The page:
Bonn: German Institute of Development and Sustainability (IDOS), The Current Column of 7 August 2023
Bonn, 7 August 2023. To tackle the climate crisis, there is a need for green transitions. Youth in particular demand this change, and since they will have to bear the consequences of present actions, their input is essential. The United Nations Youth Day, celebrated yearly on 12 August, offers young people a platform to formulate demands on issues of relevance. This year’s theme is "Green Skills For Youth: Towards A Sustainable World".
What are green skills?
Despite their significance, there is no clear definition of green skills. However, to formulate policies and re-design educational formats that foster green skills, it is essential to have an understanding of concept. We base our understanding of green skills on a differentiation between two components. The first includes specific technical expertise and abilities to perform green jobs, often understood as skills for green jobs. The second component comprises transversal skills, which refers to a wide range of knowledge, values, and attitudes that promote responsible and sustainable lifestyles. Transversal skills are a set of abilities that include but are not limited to problem-solving, critical thinking, and emotional intelligence.
As such, green skills can have a transformational power as they play a key role in transitioning societies, economies, and industries towards a more sustainable future. However, green skills must also be taught in a transformative way, equipping learners with the ability to confront challenges in today’s complex world. Transformative learning combined with transversal skills can foster cognitive shifts, that encourage self-reflection to challenge pre-existing worldviews and practices, while creating space for alternative approaches.
Towards education for green skills
Education and skills development are crucial if the much-needed environmental and societal change is to be achieved. Given that by 2030 more than 60 percent of young people will lack the skills required to address these challenges. There are two reasons for this negative development: Firstly, there is a general lack of coherence in policies on skills development and the environment, as these are often discussed separately. Secondly, the current educational systems around the globe largely are not appropriately adapted to teach the necessary green skills. To drive green transition and empower youth with green skills, we require reformed educational systems and well-aligned policies.
The lack of coherence between educational and environmental policies is the result of different priorities, limited awareness, and institutional barriers. There is therefore a need to create platforms for dialogue and collaboration between relevant stakeholders. With the UN Youth Day 2023, the UN creates a space for exchange and awareness building, and provides a starting point for these platforms, where policies and best practices can be shared amongst stakeholders. It will be important for the actors taking part in UN Youth Day to follow up on these platforms and to hold relevant stakeholders accountable. Policies should be further developed with youth movements and indigenous communities, which are directly affected by climate change, and support youth who not only wish to develop their green skills and challenge the status quo by rethinking common narratives. This can happen with the establishment of a cross-sectoral task force. Local youth can gather information on challenges and needs whilst their representatives, together with stakeholders, can than bring these to the national and international level, at which the sectoral task forces operate.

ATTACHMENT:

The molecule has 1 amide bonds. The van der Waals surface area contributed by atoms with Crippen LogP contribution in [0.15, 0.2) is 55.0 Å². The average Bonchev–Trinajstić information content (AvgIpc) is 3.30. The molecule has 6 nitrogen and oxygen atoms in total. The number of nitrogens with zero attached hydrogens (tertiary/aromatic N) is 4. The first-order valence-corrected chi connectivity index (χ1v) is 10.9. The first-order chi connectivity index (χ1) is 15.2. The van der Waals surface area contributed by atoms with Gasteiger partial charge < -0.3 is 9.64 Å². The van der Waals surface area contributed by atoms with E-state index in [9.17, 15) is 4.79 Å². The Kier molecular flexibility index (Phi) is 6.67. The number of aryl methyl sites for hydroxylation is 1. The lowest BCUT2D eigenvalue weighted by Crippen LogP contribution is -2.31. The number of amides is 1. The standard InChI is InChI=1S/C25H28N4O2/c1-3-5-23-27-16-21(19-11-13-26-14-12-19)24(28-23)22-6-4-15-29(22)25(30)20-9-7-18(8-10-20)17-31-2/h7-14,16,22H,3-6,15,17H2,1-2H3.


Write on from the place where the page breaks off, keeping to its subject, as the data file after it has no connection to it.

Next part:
The reform of educational systems is challenging, as these are mostly planned and facilitated on a local level. Still, there are best practices, that can help educational systems to adapt to teach green skills in a transformative way. Global Webinars that are already hosted by the UN could transmit these best-practice on a more frequent basis and make better use of local Education for Sustainable Development networks that work towards a transformation in their respective countries.
Multi-stakeholder learning includes engagement with diverse groups. “This will give participants more exposure, motivation and exchange opportunities to learn from each other” (Aményon AKAKPO, YFES Services, BMZ African-German Leadership Academy Alumnus). Embodied and empathetic learning helps to build awareness of our surroundings by developing awareness for oneself and others. It requires creating room for self-reflection and learning from others through e.g. active listening, role-play, or activities with and in nature. Finally, finding blind spots is key to facilitate learning processes that help identify the gaps in knowledge and understand why these gaps exist. This includes critically questioning the dominance of specific types of knowledge and incorporating decolonial approaches as well as engagement on several levels to tackle the hidden structures and mechanisms underlying educational systems.
Isabelle Eberz is a cultural scientist and works in the BMZ African-German Leadership Academy at the German Institute of Development and Sustainability (IDOS) in Bonn.
Samantha Ruppel is a political scientist and head of the BMZ African-German Leadership Academy at the German Institute of Development and Sustainability (IDOS) in Bonn.
Neringa Tumėnaitė is a PhD candidate at SOAS University of London, a member of the Pool of European Youth Researchers at the EU-CoE Youth Partnership and the Director of Humanity Consulting. Her research focuses on the quality of youth participation in decision-making within Europe’s external policy-making on climate action and peace-building.